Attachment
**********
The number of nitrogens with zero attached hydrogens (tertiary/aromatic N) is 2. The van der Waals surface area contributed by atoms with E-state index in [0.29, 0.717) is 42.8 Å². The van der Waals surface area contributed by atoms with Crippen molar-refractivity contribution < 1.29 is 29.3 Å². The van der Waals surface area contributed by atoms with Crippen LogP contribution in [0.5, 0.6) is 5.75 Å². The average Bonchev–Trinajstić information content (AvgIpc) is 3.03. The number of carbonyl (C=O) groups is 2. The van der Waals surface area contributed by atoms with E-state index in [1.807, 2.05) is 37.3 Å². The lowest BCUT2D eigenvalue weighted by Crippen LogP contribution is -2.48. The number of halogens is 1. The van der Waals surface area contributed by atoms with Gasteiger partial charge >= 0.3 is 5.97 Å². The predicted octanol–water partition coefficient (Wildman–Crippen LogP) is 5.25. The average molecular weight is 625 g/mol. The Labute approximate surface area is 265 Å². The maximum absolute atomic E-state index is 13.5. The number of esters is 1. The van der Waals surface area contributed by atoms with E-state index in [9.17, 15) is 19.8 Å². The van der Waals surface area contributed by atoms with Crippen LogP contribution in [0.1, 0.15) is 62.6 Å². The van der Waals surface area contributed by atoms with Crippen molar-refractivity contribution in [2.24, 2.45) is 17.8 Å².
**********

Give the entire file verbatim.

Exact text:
The number of nitrogens with zero attached hydrogens (tertiary/aromatic N) is 2. The van der Waals surface area contributed by atoms with E-state index in [0.29, 0.717) is 42.8 Å². The van der Waals surface area contributed by atoms with Crippen molar-refractivity contribution < 1.29 is 29.3 Å². The van der Waals surface area contributed by atoms with Crippen LogP contribution in [0.5, 0.6) is 5.75 Å². The average Bonchev–Trinajstić information content (AvgIpc) is 3.03. The number of carbonyl (C=O) groups is 2. The van der Waals surface area contributed by atoms with E-state index in [1.807, 2.05) is 37.3 Å². The lowest BCUT2D eigenvalue weighted by Crippen LogP contribution is -2.48. The number of halogens is 1. The van der Waals surface area contributed by atoms with Gasteiger partial charge >= 0.3 is 5.97 Å². The predicted octanol–water partition coefficient (Wildman–Crippen LogP) is 5.25. The average molecular weight is 625 g/mol. The Labute approximate surface area is 265 Å². The maximum absolute atomic E-state index is 13.5. The number of esters is 1. The van der Waals surface area contributed by atoms with E-state index in [9.17, 15) is 19.8 Å². The van der Waals surface area contributed by atoms with Crippen LogP contribution in [0.1, 0.15) is 62.6 Å². The van der Waals surface area contributed by atoms with Crippen molar-refractivity contribution in [2.24, 2.45) is 17.8 Å².